Observing Shiva or Sitting Shiva In Your Home
Shalom Memorial Park & Funeral Home partners with shiva.com™ to provide comprehensive information on the traditions associated with Shiva and Jewish mourning to bereaved family members, friends, and comforters.
Children, siblings, parents, and spouses of the deceased have a religious obligation to observe Shiva or to sit Shiva. The Shiva begins immediately after the burial and lasts for seven days.
What follows are traditional customs related to observing Shiva or sitting Shiva in the home:
Washing of hands
A pitcher of water, a basin, and towel are placed outside the front door for use upon returning from the cemetery. Washing hands symbolize separating ourselves from the spiritual impurity of death.
The meal of condolence
The traditional meal following the burial is called the Seudat Havra’ah or “meal of consolation”. This meal usually includes hard-boiled eggs which serve to symbolize the cyclical nature of life. The meal is to be arranged by friends or family.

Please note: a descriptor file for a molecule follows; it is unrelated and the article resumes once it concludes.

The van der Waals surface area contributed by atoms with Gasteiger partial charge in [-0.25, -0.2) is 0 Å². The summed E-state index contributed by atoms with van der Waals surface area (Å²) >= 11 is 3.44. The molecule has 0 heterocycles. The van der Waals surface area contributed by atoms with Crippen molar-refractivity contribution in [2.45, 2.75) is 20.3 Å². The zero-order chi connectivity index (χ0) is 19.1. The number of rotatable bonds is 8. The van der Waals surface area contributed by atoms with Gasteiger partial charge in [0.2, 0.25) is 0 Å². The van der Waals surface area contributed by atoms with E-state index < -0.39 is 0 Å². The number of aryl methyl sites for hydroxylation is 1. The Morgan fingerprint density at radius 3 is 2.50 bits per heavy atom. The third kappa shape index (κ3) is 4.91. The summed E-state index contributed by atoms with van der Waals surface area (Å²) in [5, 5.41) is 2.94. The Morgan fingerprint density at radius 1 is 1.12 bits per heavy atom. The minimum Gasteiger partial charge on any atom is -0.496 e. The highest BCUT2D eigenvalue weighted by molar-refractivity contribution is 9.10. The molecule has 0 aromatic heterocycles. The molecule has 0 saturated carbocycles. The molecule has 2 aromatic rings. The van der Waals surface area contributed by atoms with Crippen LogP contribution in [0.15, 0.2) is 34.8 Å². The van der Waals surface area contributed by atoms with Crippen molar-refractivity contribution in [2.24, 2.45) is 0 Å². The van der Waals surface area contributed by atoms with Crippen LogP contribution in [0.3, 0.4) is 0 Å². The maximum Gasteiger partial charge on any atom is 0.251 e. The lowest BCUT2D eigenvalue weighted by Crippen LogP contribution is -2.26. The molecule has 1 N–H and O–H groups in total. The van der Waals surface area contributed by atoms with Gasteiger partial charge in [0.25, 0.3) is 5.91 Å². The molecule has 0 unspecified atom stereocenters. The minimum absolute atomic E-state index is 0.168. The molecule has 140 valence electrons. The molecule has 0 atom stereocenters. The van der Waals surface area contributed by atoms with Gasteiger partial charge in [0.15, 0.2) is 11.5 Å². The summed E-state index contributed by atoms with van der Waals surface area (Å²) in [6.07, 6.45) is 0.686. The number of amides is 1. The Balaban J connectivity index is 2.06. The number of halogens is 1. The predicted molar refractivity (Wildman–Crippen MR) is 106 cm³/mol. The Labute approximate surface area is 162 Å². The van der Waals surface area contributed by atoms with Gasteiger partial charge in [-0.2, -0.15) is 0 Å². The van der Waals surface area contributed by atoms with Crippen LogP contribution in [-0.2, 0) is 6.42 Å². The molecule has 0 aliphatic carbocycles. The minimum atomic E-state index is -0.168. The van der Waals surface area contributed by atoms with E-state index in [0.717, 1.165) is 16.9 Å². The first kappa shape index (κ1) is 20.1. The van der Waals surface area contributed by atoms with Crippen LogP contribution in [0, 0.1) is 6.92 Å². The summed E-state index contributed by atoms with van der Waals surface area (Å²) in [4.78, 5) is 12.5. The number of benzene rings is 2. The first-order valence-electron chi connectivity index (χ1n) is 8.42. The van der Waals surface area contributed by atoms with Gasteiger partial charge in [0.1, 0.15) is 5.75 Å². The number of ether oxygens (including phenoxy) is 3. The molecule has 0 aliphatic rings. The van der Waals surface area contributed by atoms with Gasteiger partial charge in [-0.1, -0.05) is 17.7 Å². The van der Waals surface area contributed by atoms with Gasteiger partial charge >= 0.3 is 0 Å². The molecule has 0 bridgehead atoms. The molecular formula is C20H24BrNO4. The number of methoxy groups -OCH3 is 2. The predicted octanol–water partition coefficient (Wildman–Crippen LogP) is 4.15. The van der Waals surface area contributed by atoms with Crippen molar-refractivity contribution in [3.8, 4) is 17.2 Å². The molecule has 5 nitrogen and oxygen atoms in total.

White observing Shiva or sitting Shiva, it is typical to hold services at the mourners’ home. A minyan (a quorum of ten) should be present at each service so the mourners can say Kaddish.
Mirrors often are covered in a Shiva house. Covering mirrors represents the mourners’ focus on spiritual rather than physical reflection.
A candle that is lit upon return from the cemetery and burns for the entire length of a traditional seven day Shiva.
For additional information about observing Shiva or sitting Shiva in your home, please contact one of the Shalom Memorial Park and Shalom Memorial Funeral Home directors or family service counselors at (847) 255-3520.